Coroner questions paperwork over truck safety
FOLLOWING a fatal traffic crash in 2014, a rural supply business could not present paperwork proving one of its trucks was safe to drive.
Irregularities in the company's record keeping was one of the main avenues of questioning at a coronial inquest into the death of Stephen Ross Brown, held in Kingaroy over the past month.
On August 27, 2014, Mr Brown was driving a Goldmix truck carrying stockfeed to a South Burnett farm when a rear suspension spring broke and he crashed. He died a few hours later.
The court heard the spring could have broken on impact when the truck left the Gayndah-Murgon Rd and hit an embankment, or it could have broken at an earlier time leaving a secondary spring to carry a load beyond its capacity.
Counsel assisting the coroner, Megan Jarvis, asked the man's boss Adrian Niemann about truck maintenance records and any compliance issues related to the fleet.
He also questioned what paperwork Mr Niemann was shredding in the hours after the crash.
Mr Niemann said he collected documents from the scene of the crash and took them back to his office.
He couldn't recall if any of the documents he picked up at the scene of the crash related to the condition of the truck.
"I wouldn't have a clue, I was cleaning the site, picking stuff up, it went in a bag and went back to the office," Mr Niemann said.
Ms Jarvis said witnesses later heard Mr Niemann shredding documents in his office.
Mr Niemann said he often shredded sensitive documents but could not recall what he destroyed that day.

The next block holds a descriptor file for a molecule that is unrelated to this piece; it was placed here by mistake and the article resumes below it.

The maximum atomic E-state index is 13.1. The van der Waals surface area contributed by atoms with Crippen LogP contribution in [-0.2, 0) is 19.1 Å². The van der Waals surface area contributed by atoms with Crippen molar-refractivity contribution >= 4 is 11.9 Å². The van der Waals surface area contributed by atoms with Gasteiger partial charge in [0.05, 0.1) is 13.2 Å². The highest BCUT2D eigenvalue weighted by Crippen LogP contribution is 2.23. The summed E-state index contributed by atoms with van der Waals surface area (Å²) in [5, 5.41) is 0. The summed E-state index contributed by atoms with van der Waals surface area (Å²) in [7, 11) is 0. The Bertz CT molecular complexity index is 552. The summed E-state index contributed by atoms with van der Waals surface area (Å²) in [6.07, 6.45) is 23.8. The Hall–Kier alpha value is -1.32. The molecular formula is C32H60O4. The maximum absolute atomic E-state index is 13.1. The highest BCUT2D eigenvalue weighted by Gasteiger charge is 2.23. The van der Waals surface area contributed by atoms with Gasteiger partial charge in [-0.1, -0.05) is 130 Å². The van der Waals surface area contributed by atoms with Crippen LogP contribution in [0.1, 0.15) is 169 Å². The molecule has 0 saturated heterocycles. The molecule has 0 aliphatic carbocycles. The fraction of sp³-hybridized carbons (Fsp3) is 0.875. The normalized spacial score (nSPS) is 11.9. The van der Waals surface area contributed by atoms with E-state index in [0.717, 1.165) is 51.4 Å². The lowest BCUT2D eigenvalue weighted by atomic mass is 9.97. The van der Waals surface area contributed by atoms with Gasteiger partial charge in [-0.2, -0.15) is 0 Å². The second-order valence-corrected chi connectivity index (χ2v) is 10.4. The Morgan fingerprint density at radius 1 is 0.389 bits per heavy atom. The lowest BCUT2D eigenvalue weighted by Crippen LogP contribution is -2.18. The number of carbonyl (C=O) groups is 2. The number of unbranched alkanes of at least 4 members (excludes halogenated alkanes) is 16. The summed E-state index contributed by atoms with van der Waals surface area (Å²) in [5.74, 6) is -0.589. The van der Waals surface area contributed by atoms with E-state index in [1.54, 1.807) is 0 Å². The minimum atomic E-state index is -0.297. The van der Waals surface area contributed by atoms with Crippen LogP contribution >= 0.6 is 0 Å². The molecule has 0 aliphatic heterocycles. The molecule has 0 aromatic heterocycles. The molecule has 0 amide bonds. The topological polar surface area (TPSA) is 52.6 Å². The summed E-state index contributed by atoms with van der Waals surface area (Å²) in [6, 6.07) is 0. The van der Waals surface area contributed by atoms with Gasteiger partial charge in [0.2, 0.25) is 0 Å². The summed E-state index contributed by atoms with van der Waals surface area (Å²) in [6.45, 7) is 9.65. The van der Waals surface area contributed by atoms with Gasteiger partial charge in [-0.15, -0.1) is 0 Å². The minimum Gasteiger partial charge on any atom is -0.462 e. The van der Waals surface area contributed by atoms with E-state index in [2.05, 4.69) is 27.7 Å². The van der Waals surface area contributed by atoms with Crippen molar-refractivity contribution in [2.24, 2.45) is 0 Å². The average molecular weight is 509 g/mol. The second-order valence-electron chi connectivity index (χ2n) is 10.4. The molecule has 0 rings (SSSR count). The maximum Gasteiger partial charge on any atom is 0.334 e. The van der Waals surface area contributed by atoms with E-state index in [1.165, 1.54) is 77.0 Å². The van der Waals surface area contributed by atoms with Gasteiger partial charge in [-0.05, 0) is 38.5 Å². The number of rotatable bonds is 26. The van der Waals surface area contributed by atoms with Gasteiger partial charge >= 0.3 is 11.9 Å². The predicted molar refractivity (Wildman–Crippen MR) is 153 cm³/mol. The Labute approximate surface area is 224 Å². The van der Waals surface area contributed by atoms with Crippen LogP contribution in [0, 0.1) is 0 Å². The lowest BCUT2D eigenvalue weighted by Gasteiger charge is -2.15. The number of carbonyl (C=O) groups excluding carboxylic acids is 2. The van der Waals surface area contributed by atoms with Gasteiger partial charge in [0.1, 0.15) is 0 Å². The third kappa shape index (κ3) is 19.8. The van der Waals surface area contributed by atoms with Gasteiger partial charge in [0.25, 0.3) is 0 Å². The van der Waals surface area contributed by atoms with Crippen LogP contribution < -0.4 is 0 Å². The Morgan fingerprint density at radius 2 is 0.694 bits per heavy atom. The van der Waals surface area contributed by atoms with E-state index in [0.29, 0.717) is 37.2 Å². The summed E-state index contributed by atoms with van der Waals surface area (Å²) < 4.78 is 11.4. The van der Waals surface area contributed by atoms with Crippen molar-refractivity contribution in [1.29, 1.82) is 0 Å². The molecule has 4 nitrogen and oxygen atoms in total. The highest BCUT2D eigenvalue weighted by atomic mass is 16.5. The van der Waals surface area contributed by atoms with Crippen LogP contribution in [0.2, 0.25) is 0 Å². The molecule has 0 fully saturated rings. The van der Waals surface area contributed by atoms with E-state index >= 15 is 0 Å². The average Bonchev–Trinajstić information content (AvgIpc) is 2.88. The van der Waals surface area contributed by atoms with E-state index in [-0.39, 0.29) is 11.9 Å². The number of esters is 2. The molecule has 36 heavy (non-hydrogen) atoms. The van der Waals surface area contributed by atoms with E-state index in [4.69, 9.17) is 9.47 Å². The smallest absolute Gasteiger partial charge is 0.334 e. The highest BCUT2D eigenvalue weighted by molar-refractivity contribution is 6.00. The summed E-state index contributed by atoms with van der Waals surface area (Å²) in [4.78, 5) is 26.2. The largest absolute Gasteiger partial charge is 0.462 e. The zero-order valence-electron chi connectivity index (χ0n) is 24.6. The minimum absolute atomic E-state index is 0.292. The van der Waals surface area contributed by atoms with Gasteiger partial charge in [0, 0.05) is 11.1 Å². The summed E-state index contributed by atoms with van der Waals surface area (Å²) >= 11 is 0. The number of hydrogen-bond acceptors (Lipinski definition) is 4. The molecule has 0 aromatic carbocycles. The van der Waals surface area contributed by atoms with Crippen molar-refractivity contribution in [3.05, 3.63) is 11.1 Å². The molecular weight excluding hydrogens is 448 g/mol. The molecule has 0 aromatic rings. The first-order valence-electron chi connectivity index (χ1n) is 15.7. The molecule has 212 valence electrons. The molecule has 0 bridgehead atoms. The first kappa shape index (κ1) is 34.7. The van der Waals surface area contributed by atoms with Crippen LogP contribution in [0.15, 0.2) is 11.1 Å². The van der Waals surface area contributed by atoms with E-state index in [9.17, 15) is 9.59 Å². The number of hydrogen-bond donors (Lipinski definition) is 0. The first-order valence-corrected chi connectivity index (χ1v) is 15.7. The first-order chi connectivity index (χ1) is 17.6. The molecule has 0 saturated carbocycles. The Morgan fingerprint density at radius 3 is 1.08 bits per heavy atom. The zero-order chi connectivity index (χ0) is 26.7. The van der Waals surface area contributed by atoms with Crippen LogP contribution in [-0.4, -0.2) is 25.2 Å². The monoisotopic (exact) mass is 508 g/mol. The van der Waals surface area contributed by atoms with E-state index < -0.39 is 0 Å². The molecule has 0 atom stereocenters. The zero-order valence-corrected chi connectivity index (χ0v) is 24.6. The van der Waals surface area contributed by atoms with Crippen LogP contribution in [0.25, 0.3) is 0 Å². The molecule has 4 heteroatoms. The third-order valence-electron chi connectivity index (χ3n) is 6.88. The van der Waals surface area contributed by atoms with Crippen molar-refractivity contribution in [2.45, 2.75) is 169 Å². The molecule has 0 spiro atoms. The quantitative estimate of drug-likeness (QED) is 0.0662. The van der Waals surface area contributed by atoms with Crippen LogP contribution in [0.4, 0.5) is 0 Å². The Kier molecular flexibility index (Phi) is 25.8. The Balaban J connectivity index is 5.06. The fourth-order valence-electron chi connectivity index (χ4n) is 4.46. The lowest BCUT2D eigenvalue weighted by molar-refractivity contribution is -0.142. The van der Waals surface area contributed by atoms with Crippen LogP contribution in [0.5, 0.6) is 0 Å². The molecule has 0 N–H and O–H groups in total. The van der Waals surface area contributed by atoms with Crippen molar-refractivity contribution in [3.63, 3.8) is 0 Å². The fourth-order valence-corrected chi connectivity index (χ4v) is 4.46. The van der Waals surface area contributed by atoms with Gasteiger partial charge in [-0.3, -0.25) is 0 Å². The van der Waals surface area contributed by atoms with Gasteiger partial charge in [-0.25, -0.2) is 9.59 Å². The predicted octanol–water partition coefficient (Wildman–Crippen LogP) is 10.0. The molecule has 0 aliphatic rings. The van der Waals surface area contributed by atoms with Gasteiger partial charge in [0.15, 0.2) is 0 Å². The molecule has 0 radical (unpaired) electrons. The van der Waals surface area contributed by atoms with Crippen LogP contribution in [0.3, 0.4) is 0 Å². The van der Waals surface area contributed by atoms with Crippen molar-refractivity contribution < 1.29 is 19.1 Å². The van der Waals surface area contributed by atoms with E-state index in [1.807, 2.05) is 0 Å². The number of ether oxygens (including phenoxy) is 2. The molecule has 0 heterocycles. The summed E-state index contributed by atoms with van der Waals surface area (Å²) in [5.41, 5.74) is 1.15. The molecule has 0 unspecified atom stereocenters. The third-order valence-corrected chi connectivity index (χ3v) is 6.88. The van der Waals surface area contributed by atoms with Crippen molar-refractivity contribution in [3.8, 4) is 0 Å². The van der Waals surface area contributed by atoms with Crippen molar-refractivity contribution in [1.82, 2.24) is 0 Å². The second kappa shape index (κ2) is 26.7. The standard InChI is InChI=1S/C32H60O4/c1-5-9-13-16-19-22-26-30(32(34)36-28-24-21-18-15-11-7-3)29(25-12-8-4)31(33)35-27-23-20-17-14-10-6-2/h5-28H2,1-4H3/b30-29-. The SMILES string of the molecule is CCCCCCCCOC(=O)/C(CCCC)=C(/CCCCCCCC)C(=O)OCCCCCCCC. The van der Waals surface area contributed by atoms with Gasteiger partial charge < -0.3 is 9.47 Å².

Counsel representing Mr Brown, Mark Evans, questioned Mr Niemann over inconsistencies in non-compliance report records.
Mr Evans said Mr Brown was concerned about problems with the company's record keeping so he made duplicates of all non-compliance reports which he kept in a blue folder in his truck.
He took these copies home every night.
The Coroner heard evidence about the condition of the truck's right rear leaf spring.
Inspections after the crash showed significant polishing near the site of the break in the spring, suggesting it had snapped in the days and weeks leading up to the crash.
If this was the case then the broken spring would have put excessive pressure on the backup springs which may have failed in the moments before the crash.
Mr Brown told paramedics, in the hours before he died, that he heard a loud bang and the truck went to the right.
The court heard this would have been consistent with a break in the suspension springs.
The condition of the road along with Mr Brown's health and experience were also floated as contributing factors in the crash.
The Coroner is expected to hand down his findings in the coming weeks.